How I learned Celery

Published Apr 02, 2018Last updated Apr 23, 2018
How I learned Celery

About me

An advocate for new technology and improving the human condition with it.

Why I wanted to learn Celery

With single process applications, managing those sometimes rouge IO intensive tasks can be somewhat troublesome. Working within the same application there are options for multi-processing or threads, but I wanted something that was a submit and forget type.

The idea of an async queue really fascinated me. Just the fact of sending a queued job to some remote server and then having another machine consume those tasks as it had time, really sparked the imagination. You can have many producers, many consumers and all processing seperate from the main application with autonomous execution.

What this represented for my application is a seamless and responsive experience for the users, while at the same time performing a myriad of other tasks.

How I approached learning Celery

My project involved several E-Mail based notifications, file operations, maintanence. Sending of these notifications can be a serious bottleneck for the application, so I experimented with async type operations and discovered an eloquent solution. Experimentation with many different approaches to the problem can yeild some great results.

I tried threads first. But found that it would slow the entire processing of the application. Although it did perform slightly better than within the main thread, it wasn't scalable.

Next was processing within its own process. This seemed to be too much overhead to create a process and then handle the process. Although performance was much better than the multi-threaded option, it still had too much overhead to deal with.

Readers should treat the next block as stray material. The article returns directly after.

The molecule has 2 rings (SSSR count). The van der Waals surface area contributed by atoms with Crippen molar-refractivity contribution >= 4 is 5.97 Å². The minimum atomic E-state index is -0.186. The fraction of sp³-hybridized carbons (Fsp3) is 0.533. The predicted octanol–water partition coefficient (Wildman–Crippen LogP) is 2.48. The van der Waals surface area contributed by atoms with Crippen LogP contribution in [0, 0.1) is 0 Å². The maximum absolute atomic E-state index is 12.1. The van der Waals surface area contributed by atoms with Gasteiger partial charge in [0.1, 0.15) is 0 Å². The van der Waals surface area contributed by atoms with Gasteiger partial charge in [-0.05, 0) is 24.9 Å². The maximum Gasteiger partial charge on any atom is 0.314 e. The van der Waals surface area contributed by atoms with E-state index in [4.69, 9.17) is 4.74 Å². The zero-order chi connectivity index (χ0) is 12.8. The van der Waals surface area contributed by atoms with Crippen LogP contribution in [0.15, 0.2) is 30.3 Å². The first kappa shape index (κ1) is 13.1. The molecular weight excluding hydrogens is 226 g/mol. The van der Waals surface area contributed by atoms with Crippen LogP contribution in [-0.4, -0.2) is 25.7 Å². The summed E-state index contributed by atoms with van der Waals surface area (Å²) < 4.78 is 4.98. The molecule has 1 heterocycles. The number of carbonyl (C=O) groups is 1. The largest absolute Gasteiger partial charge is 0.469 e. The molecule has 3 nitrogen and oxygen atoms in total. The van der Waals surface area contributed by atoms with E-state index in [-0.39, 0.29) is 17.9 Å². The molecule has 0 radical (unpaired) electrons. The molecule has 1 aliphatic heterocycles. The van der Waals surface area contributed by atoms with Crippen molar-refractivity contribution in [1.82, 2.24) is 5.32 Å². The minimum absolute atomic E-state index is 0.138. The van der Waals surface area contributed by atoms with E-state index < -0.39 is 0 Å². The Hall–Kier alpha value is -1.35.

First step in any distributed task queue is the broker that is going to be needed to communicate to both the producer and consumer. The broker is somewhat like a database but with a more simplified function. In the case of tasks, it will store identifying information about creation of the task as well as the inputs and results of the task.

Mutiliple types of brokers are supported.

  • RabitMQ
  • Redis
  • Amazon SQS
  • Zookeeper

I my case, I chose Redis. Installation is simple and straight forward. dnf install redis, boom, done.

Installing celery is just as easy: pip install celery or if you want to get specific pip install celery[redis]

From there you are ready to play.

Challenges I faced

Changes are everywhere when trying something new. Probably one of the greatest pitfalls is adapting to another's coding style or how they interact with the dataset. A pretty common challenge for me is taking the time and being patient enough to understand the approach that was taken.

Probably the most problematic issue with Celery is the lack of transparency of getting results of a running process. Documentation sometimes isn't your friend and can just leave you more confused. But trial and error usually resolves most questions.

Once you are successful in get status back the first time, it's easy after that:

@celery.task(bind=True)
def database_backup(self):
    """Database backup - runs in the background.
  
    :note: Encryption cycle is intensive and will take several minutes to complete
    :param self:
    :return:
    """
    filename = ''.join(random.choice(string.ascii_letters) for m in range(16))
    tmp_db = '/tmp/db_backup.sql'
    tmp_db2 = '/tmp/' + filename

    if os.path.exists(tmp_db):
        os.remove(tmp_db)
    self.update_state(state=STARTED, meta={'message': 'database backup started'})

The last line is key, update_state is how you keep your application informed of the status of the task that was sent to the queue.

Key takeaways

As always, takeaways from any of these experimentation sessions is something gained that you didn't know before. In learning about async queues, it opened up a whole new world of scalability for the applications I work with.

New rule. If it is something that you need done but don't depend on the immediate results from, async processing can really breath more performance into an application.

Tips and advice

The advice for most new technologies is to create yourself a virtual workspace. One you can play in and make a mess. The next and final step is to play, make a mess, try all the flavors.

Final thoughts and next steps

For anyone with a need for a scalable task queue, I've found a good solution in celery. You can get a start with it at: http://www.celeryproject.org/ where you will find some basic examples and guidance on getting started.

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